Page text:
In the Discovering Christ series I'm attending, CS Lewis's famous quote was brought up, where he says that Jesus can only be "a liar, a lunatic, or Lord", and that He is only worth following if we deem Him Lord. I actually disagree with this dichotomy. I think there is no reason to discount a person's teachings based solely on his or her personal character.
Both Mahatma Gandhi and Martin Luther King Jr. are deemed as heroes in their respective civil rights movements, yet both are purported to have been abusive or neglectful to their own wives. Should people have refused to follow their leadership regarding civil rights because of their personal shortcomings? And what about the political scandals of government officials whose personal lives may indeed be a hot mess, yet who have their head on straight when it comes to public policy that's in the best interest of the people?
So I don't think that people are merely being patronizing when they do not believe Jesus to be Lord. Even if they actually took that step of saying they do think Jesus was mentally unstable, or lied for some reason about the kingdom of God, this in no way negates the value of His teaching - namely, forgiveness, mercy, justice...
Another possibility is that Jesus actually taught one thing, but He was misunderstood, either initially or after the Gospels were written down. Personally, I don't see how Jesus could be considered a liar or "a lunatic", if in addition to teaching, he also performed miracles of healing, exorcisms, mass feedings, control over forces of nature, and defied death - both that of others and his own.
The question becomes - did He indeed actually do these things? Because if He did, it makes no sense to ignore the miracles and split hairs over the teachings. And if He did not, then we do not necessarily have to throw out the proverbial baby with the bath water - his teachings, be they actually his or not, resonate with many, and have been proven to change lives. There's no reason not to acknowledge and appreciate that.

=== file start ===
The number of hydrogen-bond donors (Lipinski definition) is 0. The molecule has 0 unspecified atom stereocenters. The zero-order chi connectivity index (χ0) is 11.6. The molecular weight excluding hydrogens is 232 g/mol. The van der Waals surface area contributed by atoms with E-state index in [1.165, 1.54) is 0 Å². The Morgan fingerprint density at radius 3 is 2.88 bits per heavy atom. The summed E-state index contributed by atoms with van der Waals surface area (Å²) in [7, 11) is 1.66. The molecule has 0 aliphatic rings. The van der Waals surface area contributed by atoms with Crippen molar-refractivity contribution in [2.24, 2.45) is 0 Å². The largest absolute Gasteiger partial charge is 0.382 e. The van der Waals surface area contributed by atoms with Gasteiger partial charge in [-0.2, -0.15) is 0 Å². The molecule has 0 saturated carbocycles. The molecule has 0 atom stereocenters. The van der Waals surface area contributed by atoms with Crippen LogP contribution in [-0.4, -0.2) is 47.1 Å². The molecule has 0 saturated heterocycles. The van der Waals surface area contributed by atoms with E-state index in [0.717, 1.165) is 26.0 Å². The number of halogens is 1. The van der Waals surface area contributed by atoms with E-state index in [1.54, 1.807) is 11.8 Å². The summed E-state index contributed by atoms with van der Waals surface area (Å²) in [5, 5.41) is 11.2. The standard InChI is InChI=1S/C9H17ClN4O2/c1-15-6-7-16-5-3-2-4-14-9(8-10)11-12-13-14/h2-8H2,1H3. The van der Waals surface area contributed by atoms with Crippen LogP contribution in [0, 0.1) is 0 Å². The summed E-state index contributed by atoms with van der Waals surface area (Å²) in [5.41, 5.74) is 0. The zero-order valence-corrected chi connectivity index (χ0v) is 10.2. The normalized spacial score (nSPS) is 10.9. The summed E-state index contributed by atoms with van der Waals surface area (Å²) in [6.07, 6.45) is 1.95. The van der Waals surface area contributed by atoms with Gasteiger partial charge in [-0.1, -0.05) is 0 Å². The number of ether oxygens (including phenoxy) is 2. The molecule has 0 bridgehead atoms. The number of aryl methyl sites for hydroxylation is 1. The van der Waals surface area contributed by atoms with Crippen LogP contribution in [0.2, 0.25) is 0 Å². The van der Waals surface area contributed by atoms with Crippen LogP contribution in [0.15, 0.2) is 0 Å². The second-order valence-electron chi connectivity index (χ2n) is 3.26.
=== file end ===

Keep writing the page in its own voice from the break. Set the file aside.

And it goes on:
Now, what does ride on giving the "right" answer to Jesus's question, "Who do you say that I am?" (Matthew 16:15, Mark 8:29, Luke 9:20) is not whether or not we do as He command us, as God expects of us. Rather, what we believe about Jesus will affect our personal satisfaction with our lives. If we are following a prophet, sage, guru, the teaching is what takes priority. We model our lives on his example, to the best of our abilities, and hope for the best. This may or may not be sufficient for any given person to live a meaningful life.
But if we believe that we are following no mere mortal, but God Incarnate Himself, we are instantly humbled first and foremost, second we are made cognizant of God's incredible love for us that He should suffer in our place, and therefore, our entire lives are filled with the joy and peace that only Christ can bring. At least, that is my understanding. That is where I hope to get to in my faith journey.
These last couple of words are important to me: faith journey. Up until now, I have always thought of myself as a spiritual seeker, on a spiritual journey. But today, what naturally came across instead was not a spiritual journey but a faith journey. I am in the religion I want to be in. I have left twice now, and I have returned twice. I know that happiness is not attainable for me outside of Catholicism. I am no longer interested in questioning and doubting the basic teachings of Christianity, as though proving them wrong would somehow improve my quality of life. If I turn out to be wrong about the nature of God and all that follows according to Catholic tradition, so be it. At least I pursued a life worth living. But if I end up being right, there's no comparison to the joy I will feel at the leap of faith I had to make to get there!
So now I'm on a faith journey. I'm seeking to grow closer to Jesus, that aspect of God - if you will - that is most relatable to me as a human being. I'm only interested in delving deeper into the Catholic tradition, Catholic interpretation, Catholic spirituality. This does not mean I no longer find other paths valuable, but I cannot have a foot on each path and expect to find any real meaning in any of them. Multiple roads may lead to the same destination, but in order to actually arrive at one's destination, one must first choose a single road. No, I want to focus from now on on what Catholicism has to offer, as I know there is a lifetime's worth of beauty and truth to be discovered.
The intellectual side of me shall focus on the years between the time of Jesus and the acceptance of the current canon of Scripture. In other words, the early church. May this intellectual pursuit allow my mind to be opened to bridge the gap between faith and hope for faith. Amen.